(Photo: Tribeca Film Festival on Instagram)

After the 35th anniversary screening of Scarface at Beacon Theatre last night, director Brian De Palma told the packed house why he decided to remake the 1932 film: “I’ve always been interested in making movies about people that start rather humbly and then acquire a great deal of power and then ultimately isolate themselves and sort of live in their own world. Could that be anything we’re experiencing now?”

The crowd laughed at the Donald Trump reference. It’s hard to believe that was the first time they’d made the connection over the course of last night’s Tribeca Film Festival screening. If nothing else, Tony Montana’s marble-and-gold-splashed mansion looks every bit as gaudy as the President’s home in Trump Tower. Never mind that Tony starts lashing out at his friends and associates in a paranoid rage as his empire starts crumbling.

To drive home the point, last night’s moderator, Jesse Kornbluth, a writer who in the ’90s penned a critical documentary about Trump, asked Al Pacino if one of Tony’s many oft-quoted lines— “Who put this thing together? Me, that’s who. Who do I trust? Me!”— reminded him of anyone.

“Oh, well, I didn’t think we’d get political this soon,” Pacino demurred. “George Washington? That comes to mind.”

Not far from Beacon Theatre, James Comey was telling David Remnick that Trump has “an emptiness inside of him, and a hunger for affirmation, that I’ve never seen in an adult”– which, of course, could also apply to Tony Montana. But even if you disagree that our current president is capable of tweeting the words “say goodnight to the bad guy,” there’s no doubt Scarface–written by Oliver Stone, who was notably absent last night– remains relevant. After all, one of the film’s subtexts is immigration. Specifically, the fear of Cubans who migrated to Miami as a result of Castro’s Mariel boatlift, some of whom had been released from jails and mental institutions. Some Cubans protested De Palma’s plans to film in Miami and basically ran the production out of town. In the end, a disclaimer was added to the closing credits making it clear that “the vast majority of Cuban/Americans have demonstrated a dedication, vitality, and enterprise that has enriched the American scene.”

Last night, Steven Bauer, the Cuban-American who played Manny, addressed the controversy surrounding the film: “A lot of the old-school Cubans were concerned with me almost to the point where they weren’t really sure that my participation in a Hollywood movie was worth me downgrading, or degrading, or tainting the image of their accomplishments in the new society. What I tried to convey to them was, ‘Relax, man, it’s a movie, just take it easy and be happy for me.’”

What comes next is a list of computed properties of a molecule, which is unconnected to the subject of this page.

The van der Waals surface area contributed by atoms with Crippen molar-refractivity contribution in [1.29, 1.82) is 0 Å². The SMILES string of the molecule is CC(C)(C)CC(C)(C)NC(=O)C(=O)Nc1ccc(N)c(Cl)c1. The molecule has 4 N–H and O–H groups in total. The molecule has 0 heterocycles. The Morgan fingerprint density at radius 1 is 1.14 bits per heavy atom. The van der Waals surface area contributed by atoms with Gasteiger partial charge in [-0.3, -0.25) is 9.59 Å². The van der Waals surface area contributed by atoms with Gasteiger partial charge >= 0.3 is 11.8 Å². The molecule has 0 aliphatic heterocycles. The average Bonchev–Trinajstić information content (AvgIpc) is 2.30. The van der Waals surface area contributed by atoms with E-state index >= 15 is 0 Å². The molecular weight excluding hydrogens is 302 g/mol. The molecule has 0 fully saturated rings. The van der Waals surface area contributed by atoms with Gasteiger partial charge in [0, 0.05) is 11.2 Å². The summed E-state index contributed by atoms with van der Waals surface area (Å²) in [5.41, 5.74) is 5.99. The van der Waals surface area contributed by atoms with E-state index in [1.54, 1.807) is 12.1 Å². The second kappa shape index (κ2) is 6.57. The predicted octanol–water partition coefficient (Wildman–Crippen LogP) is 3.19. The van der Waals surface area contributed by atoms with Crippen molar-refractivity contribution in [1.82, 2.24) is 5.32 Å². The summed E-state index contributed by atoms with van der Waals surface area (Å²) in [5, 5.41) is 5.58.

Michelle Pfeiffer, who rounded out the cast reunion, plays the equivalent of Melania Trump in Scarface—her character, Elvira, is mostly silent and brooding, unhappily serving as Tony’s arm candy. Still, the audience wasn’t happy when Kornbluth began a question with, “Michelle, as the father of a daughter I’m concerned with body image.” A couple of young women behind me asked “What?” as Kornbluth got to his question: “In preparation for this film, what did you weigh?”

Pfeiffer gave the crowd a look that said Did he really just ask me that? as a chorus of “Noooo”s, boos, and hisses rose to the rafters.

“I don’t know,” she said. “But I was playing a cocaine addict.”

Today, Kornbluth attributed the audience reaction to the “knee-jerk political correctness of our time.”

Whatever the case, he did manage to get a story out of Pfeiffer. “I tried to time it so that as the movie went on I became thinner and thinner and more emaciated,” she said. But the shoot went on longer than expected. “I was starving by the end of it because the one scene– which was the end of the film, where I needed to be my thinnest– it was like next week, and then it was next week, and then it was next week. I literally had members of the crew bringing me bagels because they were all worried about me and how thin I was getting.”

One of the film’s delays occurred when Pacino put his hand on a hot gun barrel while filming the climactic shootout. “It just stuck,” he recalled. He went to the hospital straight from the shoot, soaked in fake blood. “This nurse comes up to me later and says, ‘You’re Al Pacino,’” he recalled. “I said, ‘Yeah.’ She says, ‘I thought you were some scumbag.’”